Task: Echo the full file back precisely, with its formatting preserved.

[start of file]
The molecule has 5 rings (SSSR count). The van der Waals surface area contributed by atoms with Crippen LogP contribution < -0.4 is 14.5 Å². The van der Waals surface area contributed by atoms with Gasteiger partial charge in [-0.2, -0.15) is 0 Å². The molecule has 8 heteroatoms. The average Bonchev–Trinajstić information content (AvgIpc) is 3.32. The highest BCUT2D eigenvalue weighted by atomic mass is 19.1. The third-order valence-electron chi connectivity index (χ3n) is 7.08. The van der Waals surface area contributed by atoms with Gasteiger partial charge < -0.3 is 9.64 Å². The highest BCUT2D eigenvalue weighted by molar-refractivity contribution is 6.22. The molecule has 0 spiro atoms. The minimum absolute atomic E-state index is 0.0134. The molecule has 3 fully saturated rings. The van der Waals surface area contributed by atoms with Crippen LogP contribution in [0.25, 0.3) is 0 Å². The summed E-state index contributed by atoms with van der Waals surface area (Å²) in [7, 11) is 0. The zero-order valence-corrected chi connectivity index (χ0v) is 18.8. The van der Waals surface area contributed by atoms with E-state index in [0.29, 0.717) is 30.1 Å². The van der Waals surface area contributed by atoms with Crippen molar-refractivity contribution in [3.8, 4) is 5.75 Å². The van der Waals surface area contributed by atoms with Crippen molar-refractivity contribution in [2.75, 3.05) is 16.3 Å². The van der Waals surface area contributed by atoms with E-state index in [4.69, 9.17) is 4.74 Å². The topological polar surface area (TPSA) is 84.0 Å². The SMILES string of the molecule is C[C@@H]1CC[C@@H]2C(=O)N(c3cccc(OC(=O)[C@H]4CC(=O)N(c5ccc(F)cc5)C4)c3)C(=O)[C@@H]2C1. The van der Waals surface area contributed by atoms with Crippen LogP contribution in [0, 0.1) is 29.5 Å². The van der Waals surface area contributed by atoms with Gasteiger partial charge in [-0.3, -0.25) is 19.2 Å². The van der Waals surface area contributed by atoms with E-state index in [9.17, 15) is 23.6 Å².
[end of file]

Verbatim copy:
The molecule has 5 rings (SSSR count). The van der Waals surface area contributed by atoms with Crippen LogP contribution < -0.4 is 14.5 Å². The van der Waals surface area contributed by atoms with Gasteiger partial charge in [-0.2, -0.15) is 0 Å². The molecule has 8 heteroatoms. The average Bonchev–Trinajstić information content (AvgIpc) is 3.32. The highest BCUT2D eigenvalue weighted by atomic mass is 19.1. The third-order valence-electron chi connectivity index (χ3n) is 7.08. The van der Waals surface area contributed by atoms with Gasteiger partial charge < -0.3 is 9.64 Å². The highest BCUT2D eigenvalue weighted by molar-refractivity contribution is 6.22. The molecule has 0 spiro atoms. The minimum absolute atomic E-state index is 0.0134. The molecule has 3 fully saturated rings. The van der Waals surface area contributed by atoms with Crippen LogP contribution in [0.25, 0.3) is 0 Å². The summed E-state index contributed by atoms with van der Waals surface area (Å²) in [7, 11) is 0. The zero-order valence-corrected chi connectivity index (χ0v) is 18.8. The van der Waals surface area contributed by atoms with E-state index in [0.29, 0.717) is 30.1 Å². The van der Waals surface area contributed by atoms with Crippen molar-refractivity contribution in [3.8, 4) is 5.75 Å². The van der Waals surface area contributed by atoms with Crippen molar-refractivity contribution in [2.75, 3.05) is 16.3 Å². The van der Waals surface area contributed by atoms with E-state index in [4.69, 9.17) is 4.74 Å². The topological polar surface area (TPSA) is 84.0 Å². The SMILES string of the molecule is C[C@@H]1CC[C@@H]2C(=O)N(c3cccc(OC(=O)[C@H]4CC(=O)N(c5ccc(F)cc5)C4)c3)C(=O)[C@@H]2C1. The van der Waals surface area contributed by atoms with Crippen LogP contribution in [0, 0.1) is 29.5 Å². The van der Waals surface area contributed by atoms with Gasteiger partial charge in [-0.3, -0.25) is 19.2 Å². The van der Waals surface area contributed by atoms with E-state index in [9.17, 15) is 23.6 Å².